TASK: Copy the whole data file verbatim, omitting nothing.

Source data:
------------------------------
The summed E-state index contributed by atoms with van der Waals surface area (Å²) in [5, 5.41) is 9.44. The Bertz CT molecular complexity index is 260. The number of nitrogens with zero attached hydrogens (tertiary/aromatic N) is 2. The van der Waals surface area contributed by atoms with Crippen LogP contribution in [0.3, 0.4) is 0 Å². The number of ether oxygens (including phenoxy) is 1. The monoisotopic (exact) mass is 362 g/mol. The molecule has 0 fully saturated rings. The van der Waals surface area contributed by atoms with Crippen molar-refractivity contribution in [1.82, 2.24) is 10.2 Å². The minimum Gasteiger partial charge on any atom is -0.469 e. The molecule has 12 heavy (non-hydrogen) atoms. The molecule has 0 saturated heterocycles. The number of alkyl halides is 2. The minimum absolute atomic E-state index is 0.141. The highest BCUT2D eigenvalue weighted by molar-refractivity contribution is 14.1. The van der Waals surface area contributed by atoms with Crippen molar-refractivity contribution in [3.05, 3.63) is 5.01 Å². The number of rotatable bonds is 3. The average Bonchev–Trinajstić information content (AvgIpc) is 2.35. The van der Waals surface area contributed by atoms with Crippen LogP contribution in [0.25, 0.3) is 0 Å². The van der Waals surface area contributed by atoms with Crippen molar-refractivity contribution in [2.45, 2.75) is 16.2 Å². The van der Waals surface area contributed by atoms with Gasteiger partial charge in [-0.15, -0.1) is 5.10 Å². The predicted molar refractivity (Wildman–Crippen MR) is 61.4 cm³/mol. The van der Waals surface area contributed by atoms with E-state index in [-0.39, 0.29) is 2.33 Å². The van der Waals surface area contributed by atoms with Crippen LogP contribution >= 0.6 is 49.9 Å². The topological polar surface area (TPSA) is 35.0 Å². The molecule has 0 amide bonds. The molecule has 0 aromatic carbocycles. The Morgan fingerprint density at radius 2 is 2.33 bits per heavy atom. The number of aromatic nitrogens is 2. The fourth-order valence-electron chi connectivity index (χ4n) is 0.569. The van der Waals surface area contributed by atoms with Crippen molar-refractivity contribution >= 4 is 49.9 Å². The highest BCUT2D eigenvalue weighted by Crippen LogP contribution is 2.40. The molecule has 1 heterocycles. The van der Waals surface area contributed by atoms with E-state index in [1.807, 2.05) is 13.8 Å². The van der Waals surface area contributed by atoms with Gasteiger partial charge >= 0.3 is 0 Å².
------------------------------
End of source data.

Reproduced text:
The summed E-state index contributed by atoms with van der Waals surface area (Å²) in [5, 5.41) is 9.44. The Bertz CT molecular complexity index is 260. The number of nitrogens with zero attached hydrogens (tertiary/aromatic N) is 2. The van der Waals surface area contributed by atoms with Crippen LogP contribution in [0.3, 0.4) is 0 Å². The number of ether oxygens (including phenoxy) is 1. The monoisotopic (exact) mass is 362 g/mol. The molecule has 0 fully saturated rings. The van der Waals surface area contributed by atoms with Crippen molar-refractivity contribution in [1.82, 2.24) is 10.2 Å². The minimum Gasteiger partial charge on any atom is -0.469 e. The molecule has 12 heavy (non-hydrogen) atoms. The molecule has 0 saturated heterocycles. The number of alkyl halides is 2. The minimum absolute atomic E-state index is 0.141. The highest BCUT2D eigenvalue weighted by molar-refractivity contribution is 14.1. The van der Waals surface area contributed by atoms with Crippen molar-refractivity contribution in [3.05, 3.63) is 5.01 Å². The number of rotatable bonds is 3. The average Bonchev–Trinajstić information content (AvgIpc) is 2.35. The van der Waals surface area contributed by atoms with Crippen LogP contribution in [0.25, 0.3) is 0 Å². The van der Waals surface area contributed by atoms with Crippen molar-refractivity contribution in [2.45, 2.75) is 16.2 Å². The van der Waals surface area contributed by atoms with Gasteiger partial charge in [-0.15, -0.1) is 5.10 Å². The predicted molar refractivity (Wildman–Crippen MR) is 61.4 cm³/mol. The van der Waals surface area contributed by atoms with E-state index in [-0.39, 0.29) is 2.33 Å². The van der Waals surface area contributed by atoms with Crippen LogP contribution >= 0.6 is 49.9 Å². The topological polar surface area (TPSA) is 35.0 Å². The molecule has 0 amide bonds. The molecule has 0 aromatic carbocycles. The Morgan fingerprint density at radius 2 is 2.33 bits per heavy atom. The number of aromatic nitrogens is 2. The fourth-order valence-electron chi connectivity index (χ4n) is 0.569. The van der Waals surface area contributed by atoms with Crippen molar-refractivity contribution >= 4 is 49.9 Å². The highest BCUT2D eigenvalue weighted by Crippen LogP contribution is 2.40. The molecule has 1 heterocycles. The van der Waals surface area contributed by atoms with E-state index in [1.807, 2.05) is 13.8 Å². The van der Waals surface area contributed by atoms with Gasteiger partial charge >= 0.3 is 0 Å².